As this blog has been attracting those hunting for information on Psalm 40, I thought I would start a series of posts focusing on wonderful truths that others have gleaned from this rich Psalm. I hope this helps those who feel like their search engine has lead them to the wrong place and that it encourages you faithful readers as well.
Today’s insight comes from puritan Thomas Boston who helps us to see what it cost to deliver us ultimately from “the pit of destruction;” it cost the life of our Savior. When we begin to forget about the “miry clay,” when we loose sight of how lost we were and how dire our situation was, we are in danger of losing our joy in and our admiration and love for the Savior. Remembering the overwhelming darkness of our “pit” will help us to again see clearly the radiant beautiful of our Deliverer, our Rescuer, and that is something of which we never want to loose sight. Enjoy our brother’s rich words!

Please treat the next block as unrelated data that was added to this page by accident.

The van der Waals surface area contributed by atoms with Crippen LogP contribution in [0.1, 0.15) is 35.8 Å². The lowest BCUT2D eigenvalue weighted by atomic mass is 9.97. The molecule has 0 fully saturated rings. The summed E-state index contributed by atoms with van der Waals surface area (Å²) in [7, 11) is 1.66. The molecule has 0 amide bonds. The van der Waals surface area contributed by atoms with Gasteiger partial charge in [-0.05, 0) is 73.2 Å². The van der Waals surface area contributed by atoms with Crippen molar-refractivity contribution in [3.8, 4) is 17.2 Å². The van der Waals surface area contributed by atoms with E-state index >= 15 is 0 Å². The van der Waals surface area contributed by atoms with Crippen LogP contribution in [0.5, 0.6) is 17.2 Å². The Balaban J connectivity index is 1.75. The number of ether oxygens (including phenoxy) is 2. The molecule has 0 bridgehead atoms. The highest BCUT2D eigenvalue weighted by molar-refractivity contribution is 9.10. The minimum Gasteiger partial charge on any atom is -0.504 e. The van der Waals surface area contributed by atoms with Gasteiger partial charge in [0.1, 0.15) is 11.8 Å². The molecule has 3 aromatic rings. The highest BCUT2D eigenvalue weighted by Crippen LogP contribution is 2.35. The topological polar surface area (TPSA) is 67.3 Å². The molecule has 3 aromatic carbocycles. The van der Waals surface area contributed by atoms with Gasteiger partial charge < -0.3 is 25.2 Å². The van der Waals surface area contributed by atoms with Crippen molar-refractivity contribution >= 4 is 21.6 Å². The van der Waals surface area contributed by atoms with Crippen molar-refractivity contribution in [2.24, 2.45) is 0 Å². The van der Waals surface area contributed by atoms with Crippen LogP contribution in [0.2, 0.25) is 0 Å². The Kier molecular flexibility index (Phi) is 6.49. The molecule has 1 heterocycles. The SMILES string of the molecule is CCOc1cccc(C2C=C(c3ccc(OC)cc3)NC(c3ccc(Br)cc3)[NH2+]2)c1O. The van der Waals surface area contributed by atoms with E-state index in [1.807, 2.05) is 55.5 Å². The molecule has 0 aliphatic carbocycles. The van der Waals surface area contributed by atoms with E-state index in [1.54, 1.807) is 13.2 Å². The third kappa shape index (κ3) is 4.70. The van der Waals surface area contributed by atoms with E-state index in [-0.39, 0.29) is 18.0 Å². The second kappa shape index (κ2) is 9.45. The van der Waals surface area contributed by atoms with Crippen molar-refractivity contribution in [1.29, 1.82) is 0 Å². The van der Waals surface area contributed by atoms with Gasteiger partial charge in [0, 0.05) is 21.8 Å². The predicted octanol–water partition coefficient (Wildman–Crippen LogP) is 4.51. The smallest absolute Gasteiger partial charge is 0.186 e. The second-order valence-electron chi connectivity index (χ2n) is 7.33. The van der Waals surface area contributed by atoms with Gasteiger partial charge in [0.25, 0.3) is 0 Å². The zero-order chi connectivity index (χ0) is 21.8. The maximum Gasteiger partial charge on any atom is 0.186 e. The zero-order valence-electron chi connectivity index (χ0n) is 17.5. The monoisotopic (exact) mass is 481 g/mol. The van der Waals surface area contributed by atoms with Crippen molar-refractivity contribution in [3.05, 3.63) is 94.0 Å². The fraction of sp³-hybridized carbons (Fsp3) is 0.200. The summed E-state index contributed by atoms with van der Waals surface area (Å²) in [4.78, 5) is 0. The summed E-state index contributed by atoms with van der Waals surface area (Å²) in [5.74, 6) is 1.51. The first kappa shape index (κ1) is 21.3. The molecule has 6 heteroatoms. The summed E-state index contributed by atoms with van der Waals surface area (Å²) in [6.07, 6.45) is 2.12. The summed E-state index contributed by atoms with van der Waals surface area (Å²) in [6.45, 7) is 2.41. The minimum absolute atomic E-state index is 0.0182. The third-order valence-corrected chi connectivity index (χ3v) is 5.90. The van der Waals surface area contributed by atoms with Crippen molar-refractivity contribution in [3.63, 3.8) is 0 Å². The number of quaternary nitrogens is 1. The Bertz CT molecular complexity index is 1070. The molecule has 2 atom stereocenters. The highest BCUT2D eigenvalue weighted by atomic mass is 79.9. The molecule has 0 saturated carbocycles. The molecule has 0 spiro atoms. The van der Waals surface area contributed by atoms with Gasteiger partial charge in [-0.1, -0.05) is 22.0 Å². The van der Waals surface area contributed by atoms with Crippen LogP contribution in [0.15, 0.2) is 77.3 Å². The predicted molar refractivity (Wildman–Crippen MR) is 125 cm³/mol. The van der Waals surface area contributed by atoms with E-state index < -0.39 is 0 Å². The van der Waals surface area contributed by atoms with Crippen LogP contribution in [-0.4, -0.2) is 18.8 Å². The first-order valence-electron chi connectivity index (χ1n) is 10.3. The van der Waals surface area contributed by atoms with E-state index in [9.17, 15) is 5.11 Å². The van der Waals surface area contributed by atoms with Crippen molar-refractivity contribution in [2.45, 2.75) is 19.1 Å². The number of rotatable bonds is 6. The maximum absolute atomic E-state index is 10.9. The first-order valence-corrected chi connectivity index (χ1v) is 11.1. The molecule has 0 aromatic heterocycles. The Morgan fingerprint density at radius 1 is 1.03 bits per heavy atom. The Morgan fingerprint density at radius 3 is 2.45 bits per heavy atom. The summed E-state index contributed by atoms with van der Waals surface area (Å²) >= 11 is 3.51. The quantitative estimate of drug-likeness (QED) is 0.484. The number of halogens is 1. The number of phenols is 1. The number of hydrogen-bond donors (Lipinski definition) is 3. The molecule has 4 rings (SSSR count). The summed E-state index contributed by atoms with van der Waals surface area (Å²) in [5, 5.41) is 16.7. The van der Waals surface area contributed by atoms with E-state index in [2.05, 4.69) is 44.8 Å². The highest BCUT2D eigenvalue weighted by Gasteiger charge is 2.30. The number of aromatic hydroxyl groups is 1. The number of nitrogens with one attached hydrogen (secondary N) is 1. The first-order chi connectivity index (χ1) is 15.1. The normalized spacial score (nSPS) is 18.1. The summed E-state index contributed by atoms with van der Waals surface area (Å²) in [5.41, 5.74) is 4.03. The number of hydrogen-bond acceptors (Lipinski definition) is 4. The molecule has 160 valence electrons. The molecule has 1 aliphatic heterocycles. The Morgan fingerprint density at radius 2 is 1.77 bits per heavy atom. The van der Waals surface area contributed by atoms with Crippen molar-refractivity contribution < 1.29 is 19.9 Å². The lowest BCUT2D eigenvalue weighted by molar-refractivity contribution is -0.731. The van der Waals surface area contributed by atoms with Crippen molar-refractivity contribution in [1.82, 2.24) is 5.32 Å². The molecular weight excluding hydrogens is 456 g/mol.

Admire that matchless love which brought you out of the state of wrath. Christ’s love was active love; he brought thy soul from the pit of corruption! It was no easy work to purchase the life of the condemned sinner; but he gave his life for thy life. He gave his precious blood to quench the flame of wrath, which otherwise would have consumed thee. Men get the best view of the stars from the bottom of a deep pit; from this pit of misery, into which thou wast cast by the fall of the first Adam, thou mayest get the best view of the Sun of Righteousness, in all his dimensions. He is the second Adam, who took thee out of the horrible pit, and out of the miry clay. How broad was that love, which covered such a multitude of sins! Behold the length of it, reaching from everlasting to everlasting, Ps. 103:17. The depth of it, going so low as to deliver thee from the lowest hell, Ps. 86:13. The height of it, raising thee up to sit in heavenly places, Eph. 2:6.
-Thomas Boston in Human Nature in Its Fourfold State